Democrats’ so-called American Rescue Plan Act (ARPA) temporarily expanded Obamacare subsidies through the end of this year. Democrats are calling to extend or make these increased subsidies permanent. This is an extremely poor use of taxpayer dollars. The projected subsidy expansion equates to about $17,000 each year per newly insured individual. To put this into perspective, the employer tax exclusion costs the government $2,000 per recipient annually. Additionally, the increased subsidies largely benefit those who already have coverage by moving 1.6 million Americans from employer-sponsored plans to Obamacare.

To combat these problems, we need to increase competition, transparency, and innovation in the free market. The federal government should allow small employers and sole proprietors to combine to offer affordable health coverage to their employees through Association Health Plans (AHPs). In 2018, the Trump administration released a rule to expand AHPs, but the rule was put on hold by the courts, and the appeal remains in abeyance. While the rule was in effect, new AHPs produced savings of up to 29% on average. Realtor groups saw average savings of up to 50%. Additionally, the nonpartisan Congressional Budget Office predicted that 400,000 people who would have been uninsured would enroll in AHPs, and 3.6 million people would enroll in AHPs who would have had other coverage, resulting in 4 million additional people enrolling in AHPs.

Another popular idea is to provide tax breaks to small businesses to help them offer affordable health insurance to employees, thereby increasing the amount of insured Americans overall. Congress can increase tax breaks to small businesses and their employees through the expansion of health reimbursement arrangements (HRAs). As of January 1, 2020, employers have been able to provide tax-preferred contributions through an individual-coverage HRA, which their employees can use to purchase the health plan that works best for them. These policy initiatives will do far more to reduce the price of health care overall than more government intervention.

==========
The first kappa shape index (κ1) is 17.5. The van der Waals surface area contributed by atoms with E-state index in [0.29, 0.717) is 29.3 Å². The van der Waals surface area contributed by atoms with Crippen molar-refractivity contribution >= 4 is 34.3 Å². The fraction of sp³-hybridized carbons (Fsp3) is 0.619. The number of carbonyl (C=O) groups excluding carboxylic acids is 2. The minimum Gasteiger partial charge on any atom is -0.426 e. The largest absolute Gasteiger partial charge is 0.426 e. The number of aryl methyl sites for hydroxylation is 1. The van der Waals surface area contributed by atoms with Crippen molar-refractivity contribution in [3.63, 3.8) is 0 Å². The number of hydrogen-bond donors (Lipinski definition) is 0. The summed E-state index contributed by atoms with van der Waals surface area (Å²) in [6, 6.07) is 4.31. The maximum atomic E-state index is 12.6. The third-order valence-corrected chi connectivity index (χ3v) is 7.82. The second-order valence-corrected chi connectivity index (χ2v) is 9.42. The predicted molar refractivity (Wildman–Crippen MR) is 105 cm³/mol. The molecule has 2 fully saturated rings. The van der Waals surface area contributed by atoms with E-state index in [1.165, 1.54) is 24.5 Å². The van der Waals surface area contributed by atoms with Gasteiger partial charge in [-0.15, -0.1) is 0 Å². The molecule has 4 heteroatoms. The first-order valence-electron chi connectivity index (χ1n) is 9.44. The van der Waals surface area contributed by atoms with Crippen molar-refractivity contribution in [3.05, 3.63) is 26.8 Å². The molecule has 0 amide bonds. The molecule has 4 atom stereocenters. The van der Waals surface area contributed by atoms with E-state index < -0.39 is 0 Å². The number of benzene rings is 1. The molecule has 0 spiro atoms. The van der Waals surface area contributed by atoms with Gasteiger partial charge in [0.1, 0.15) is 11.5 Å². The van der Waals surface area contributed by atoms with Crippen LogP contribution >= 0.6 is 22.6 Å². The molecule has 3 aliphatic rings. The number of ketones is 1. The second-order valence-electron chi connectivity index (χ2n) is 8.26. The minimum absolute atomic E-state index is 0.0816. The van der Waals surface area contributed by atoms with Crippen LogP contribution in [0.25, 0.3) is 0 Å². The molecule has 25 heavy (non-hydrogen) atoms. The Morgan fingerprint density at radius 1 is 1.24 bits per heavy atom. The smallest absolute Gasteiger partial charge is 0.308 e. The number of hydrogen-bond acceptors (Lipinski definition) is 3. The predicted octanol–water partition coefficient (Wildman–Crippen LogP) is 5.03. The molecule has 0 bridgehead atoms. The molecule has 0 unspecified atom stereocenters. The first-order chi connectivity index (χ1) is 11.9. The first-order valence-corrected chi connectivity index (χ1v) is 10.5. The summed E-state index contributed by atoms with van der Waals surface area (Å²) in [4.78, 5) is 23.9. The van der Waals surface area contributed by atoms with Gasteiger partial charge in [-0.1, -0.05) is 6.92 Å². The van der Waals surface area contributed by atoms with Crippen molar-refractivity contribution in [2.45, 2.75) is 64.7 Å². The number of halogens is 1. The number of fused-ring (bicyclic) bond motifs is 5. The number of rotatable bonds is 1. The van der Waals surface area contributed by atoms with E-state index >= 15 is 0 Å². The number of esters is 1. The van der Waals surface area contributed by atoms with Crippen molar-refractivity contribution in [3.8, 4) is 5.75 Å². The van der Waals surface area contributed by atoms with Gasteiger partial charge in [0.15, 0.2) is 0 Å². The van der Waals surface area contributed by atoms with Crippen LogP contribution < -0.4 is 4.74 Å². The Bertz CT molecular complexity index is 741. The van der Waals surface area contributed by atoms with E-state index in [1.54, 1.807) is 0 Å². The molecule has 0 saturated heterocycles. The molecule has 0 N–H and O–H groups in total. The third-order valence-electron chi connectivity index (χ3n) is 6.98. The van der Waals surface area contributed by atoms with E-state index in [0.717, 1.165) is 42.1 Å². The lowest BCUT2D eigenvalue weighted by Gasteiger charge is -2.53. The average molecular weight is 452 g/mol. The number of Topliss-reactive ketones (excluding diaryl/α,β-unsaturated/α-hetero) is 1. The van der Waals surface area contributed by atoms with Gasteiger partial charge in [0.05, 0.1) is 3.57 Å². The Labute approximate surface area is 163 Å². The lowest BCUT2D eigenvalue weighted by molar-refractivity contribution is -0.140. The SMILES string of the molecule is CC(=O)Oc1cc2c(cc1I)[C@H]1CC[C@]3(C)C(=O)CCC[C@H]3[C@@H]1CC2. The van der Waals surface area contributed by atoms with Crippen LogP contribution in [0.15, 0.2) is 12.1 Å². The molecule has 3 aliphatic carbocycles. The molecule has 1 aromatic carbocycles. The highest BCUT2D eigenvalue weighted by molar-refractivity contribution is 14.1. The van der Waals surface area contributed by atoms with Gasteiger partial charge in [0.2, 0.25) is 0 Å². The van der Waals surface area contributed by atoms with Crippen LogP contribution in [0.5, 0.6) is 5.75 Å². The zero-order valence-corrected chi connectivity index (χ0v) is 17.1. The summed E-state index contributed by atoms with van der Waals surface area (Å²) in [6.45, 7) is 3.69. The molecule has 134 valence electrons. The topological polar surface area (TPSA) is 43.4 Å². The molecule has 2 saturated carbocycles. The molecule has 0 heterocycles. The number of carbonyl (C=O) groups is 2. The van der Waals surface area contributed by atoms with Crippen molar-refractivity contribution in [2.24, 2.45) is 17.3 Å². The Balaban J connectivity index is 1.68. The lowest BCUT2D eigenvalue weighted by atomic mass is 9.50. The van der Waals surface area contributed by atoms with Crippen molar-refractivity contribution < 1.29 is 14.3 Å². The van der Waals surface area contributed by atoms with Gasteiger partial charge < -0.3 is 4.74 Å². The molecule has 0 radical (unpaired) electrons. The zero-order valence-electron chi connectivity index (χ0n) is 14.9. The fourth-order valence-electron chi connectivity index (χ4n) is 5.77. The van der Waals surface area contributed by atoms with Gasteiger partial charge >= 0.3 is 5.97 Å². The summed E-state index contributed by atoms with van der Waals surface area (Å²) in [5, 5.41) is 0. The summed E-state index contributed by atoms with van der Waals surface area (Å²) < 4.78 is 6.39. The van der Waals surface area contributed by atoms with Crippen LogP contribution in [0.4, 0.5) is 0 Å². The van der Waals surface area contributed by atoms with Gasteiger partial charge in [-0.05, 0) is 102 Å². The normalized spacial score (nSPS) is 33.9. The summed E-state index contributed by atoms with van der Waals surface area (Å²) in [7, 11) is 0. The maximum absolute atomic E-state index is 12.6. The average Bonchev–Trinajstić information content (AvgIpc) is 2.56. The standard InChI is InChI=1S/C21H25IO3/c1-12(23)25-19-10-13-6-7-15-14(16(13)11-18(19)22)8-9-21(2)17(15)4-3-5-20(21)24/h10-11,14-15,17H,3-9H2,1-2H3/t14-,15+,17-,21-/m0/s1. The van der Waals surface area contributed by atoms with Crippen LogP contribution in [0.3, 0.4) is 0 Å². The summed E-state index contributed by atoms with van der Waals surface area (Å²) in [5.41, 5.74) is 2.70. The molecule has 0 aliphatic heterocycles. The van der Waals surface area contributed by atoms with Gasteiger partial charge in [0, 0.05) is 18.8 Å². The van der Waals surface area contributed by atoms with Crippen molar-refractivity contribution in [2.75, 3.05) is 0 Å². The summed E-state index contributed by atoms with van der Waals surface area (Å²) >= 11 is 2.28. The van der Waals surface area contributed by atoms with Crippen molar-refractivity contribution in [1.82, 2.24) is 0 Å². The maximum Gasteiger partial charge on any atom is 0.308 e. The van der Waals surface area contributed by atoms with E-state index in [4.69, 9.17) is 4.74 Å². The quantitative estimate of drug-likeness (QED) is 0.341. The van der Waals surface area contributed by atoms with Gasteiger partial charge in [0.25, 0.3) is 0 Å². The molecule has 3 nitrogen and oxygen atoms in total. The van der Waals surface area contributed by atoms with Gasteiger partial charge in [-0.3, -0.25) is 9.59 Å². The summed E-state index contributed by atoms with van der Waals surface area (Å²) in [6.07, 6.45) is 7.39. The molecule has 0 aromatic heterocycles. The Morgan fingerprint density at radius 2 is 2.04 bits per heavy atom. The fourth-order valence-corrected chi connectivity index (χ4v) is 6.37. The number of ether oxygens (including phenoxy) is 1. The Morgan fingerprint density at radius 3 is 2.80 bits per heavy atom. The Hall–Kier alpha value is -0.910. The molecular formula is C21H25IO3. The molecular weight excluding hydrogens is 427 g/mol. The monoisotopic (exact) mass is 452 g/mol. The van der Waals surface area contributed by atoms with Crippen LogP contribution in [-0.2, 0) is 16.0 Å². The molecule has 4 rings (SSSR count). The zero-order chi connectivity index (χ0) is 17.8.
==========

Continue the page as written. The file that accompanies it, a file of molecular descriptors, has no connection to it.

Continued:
Americans should be warned: socializing health care will bankrupt our country, put affordable and high-quality health care out of reach for many Americans, and drastically increase inflation. Getting rid of employer-sponsored insurance and instituting socialized health care will put Washington bureaucrats in charge of Americans’ most personal and private health care decisions. This is not the American way. Our country was built on freedom, choice, and self-government, not coercive government control. We need less federal intervention in health care, not more.

• U.S. Representative Virginia Foxx, North Carolina Republican, represents the 5th Congressional District and serves as the Republican Leader of the House Committee on Education and Labor. From 2013 to 2016, she served as Secretary of the House Republican Conference.


Copyright © 2023 The Washington Times, LLC.